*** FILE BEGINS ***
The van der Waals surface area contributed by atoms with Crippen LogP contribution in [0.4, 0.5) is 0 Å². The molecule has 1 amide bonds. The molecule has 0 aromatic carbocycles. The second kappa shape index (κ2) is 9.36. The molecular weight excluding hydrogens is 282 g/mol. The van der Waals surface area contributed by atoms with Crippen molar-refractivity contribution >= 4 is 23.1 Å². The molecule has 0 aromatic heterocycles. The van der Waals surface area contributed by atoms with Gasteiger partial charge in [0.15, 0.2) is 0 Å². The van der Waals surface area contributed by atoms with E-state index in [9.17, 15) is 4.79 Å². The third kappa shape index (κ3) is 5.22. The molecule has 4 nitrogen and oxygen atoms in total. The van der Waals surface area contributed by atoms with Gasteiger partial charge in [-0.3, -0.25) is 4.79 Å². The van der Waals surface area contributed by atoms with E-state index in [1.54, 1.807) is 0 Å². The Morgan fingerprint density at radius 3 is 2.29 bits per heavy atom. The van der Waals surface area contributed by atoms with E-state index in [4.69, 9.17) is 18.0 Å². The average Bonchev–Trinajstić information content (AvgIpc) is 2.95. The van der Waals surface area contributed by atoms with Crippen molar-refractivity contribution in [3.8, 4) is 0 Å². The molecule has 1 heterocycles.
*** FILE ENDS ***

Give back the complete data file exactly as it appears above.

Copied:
The van der Waals surface area contributed by atoms with Crippen LogP contribution in [0.4, 0.5) is 0 Å². The molecule has 1 amide bonds. The molecule has 0 aromatic carbocycles. The second kappa shape index (κ2) is 9.36. The molecular weight excluding hydrogens is 282 g/mol. The van der Waals surface area contributed by atoms with Crippen molar-refractivity contribution >= 4 is 23.1 Å². The molecule has 0 aromatic heterocycles. The van der Waals surface area contributed by atoms with Gasteiger partial charge in [0.15, 0.2) is 0 Å². The van der Waals surface area contributed by atoms with E-state index in [9.17, 15) is 4.79 Å². The third kappa shape index (κ3) is 5.22. The molecule has 4 nitrogen and oxygen atoms in total. The van der Waals surface area contributed by atoms with Gasteiger partial charge in [-0.3, -0.25) is 4.79 Å². The van der Waals surface area contributed by atoms with E-state index in [1.54, 1.807) is 0 Å². The Morgan fingerprint density at radius 3 is 2.29 bits per heavy atom. The van der Waals surface area contributed by atoms with E-state index in [4.69, 9.17) is 18.0 Å². The average Bonchev–Trinajstić information content (AvgIpc) is 2.95. The van der Waals surface area contributed by atoms with Crippen molar-refractivity contribution in [3.8, 4) is 0 Å². The molecule has 1 heterocycles.